In another client’s home, she chose an irreverent yet traditional lion print for the walls, with matching upholstery on the backs of the chairs and a coordinating deep blue grass cloth on the insets of the coffered ceiling. “I just put a picture of this on my Instagram and everyone went wild for it,” says Sinkin. “It has a lot of humor to it, but it still feels classical to me, so I think that’s a really neat spin on it. Then in the coffered ceiling we have this beautiful, marbleized water-staying wallpaper to coordinate with it…Adding that really gave it a lot of depth and made the moldings pop.”

Mix and Match

Sinkin loves to coordinate wallpaper with a wall of built-ins like in the home office she designed with a textured Thibaut wallpaper made out of real wood shavings, or a paneled wall like the living room she designed with a textured blue kid-friendly vinyl wallpaper to contrast creamy white paneling on the accent wall. 

She also likes to mix and match two different wallpapers in one space that complement each other like she did in that dining room with the lion print. Often, a textured or grass cloth wallpaper on the ceiling and a print on the walls can dress up or modernize an otherwise dated tile on the floor. It also warms up a space that has a lot of smooth, hard surfaces, like a bathroom.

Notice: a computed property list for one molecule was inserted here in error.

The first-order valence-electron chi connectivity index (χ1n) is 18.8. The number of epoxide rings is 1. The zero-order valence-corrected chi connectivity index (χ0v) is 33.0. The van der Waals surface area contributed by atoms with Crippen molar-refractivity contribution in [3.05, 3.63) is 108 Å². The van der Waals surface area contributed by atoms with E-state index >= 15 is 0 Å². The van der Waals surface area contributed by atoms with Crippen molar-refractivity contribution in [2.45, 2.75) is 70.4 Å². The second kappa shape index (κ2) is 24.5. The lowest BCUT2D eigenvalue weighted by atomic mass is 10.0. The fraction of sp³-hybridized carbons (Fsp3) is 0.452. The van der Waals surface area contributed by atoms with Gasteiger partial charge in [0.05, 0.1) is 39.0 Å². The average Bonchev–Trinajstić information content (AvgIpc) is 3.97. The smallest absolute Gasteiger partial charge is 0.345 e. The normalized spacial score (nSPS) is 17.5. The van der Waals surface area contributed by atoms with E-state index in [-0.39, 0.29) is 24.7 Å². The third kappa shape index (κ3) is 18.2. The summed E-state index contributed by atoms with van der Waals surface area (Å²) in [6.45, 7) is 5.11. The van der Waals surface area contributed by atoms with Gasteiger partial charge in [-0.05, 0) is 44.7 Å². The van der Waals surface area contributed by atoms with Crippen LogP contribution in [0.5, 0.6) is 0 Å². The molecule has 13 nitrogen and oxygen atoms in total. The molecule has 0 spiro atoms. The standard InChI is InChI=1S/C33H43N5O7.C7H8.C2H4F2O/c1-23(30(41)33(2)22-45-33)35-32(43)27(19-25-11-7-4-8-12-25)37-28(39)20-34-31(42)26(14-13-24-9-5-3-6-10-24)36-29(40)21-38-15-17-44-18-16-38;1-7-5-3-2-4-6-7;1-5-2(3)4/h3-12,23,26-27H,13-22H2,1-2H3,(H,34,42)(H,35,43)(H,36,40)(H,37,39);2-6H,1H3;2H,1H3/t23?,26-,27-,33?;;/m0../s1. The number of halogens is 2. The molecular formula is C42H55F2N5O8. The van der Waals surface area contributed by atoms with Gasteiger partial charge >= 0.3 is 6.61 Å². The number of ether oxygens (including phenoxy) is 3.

[Christian LaCroix wallpaper on the walls of a moody powder room pairs beautifully with grass cloth on the ceiling]

Consider the Ceiling

Don’t forget that “fifth wall,” which is the ceiling, says Sinkin. She loves selecting a wallpaper that has a matching fabric for drapes, Romans or cornices over the windows. “We did a traditional Buffalo plaid on the ceiling with matching drapes in a nursery recently, in a more masculine baby blue and brown that works well with the bleached woods and some warmer tones. Then we did some irreverent art to funk it up a bit. Off that room, we did a wallpaper with dogs on it for the powder room.”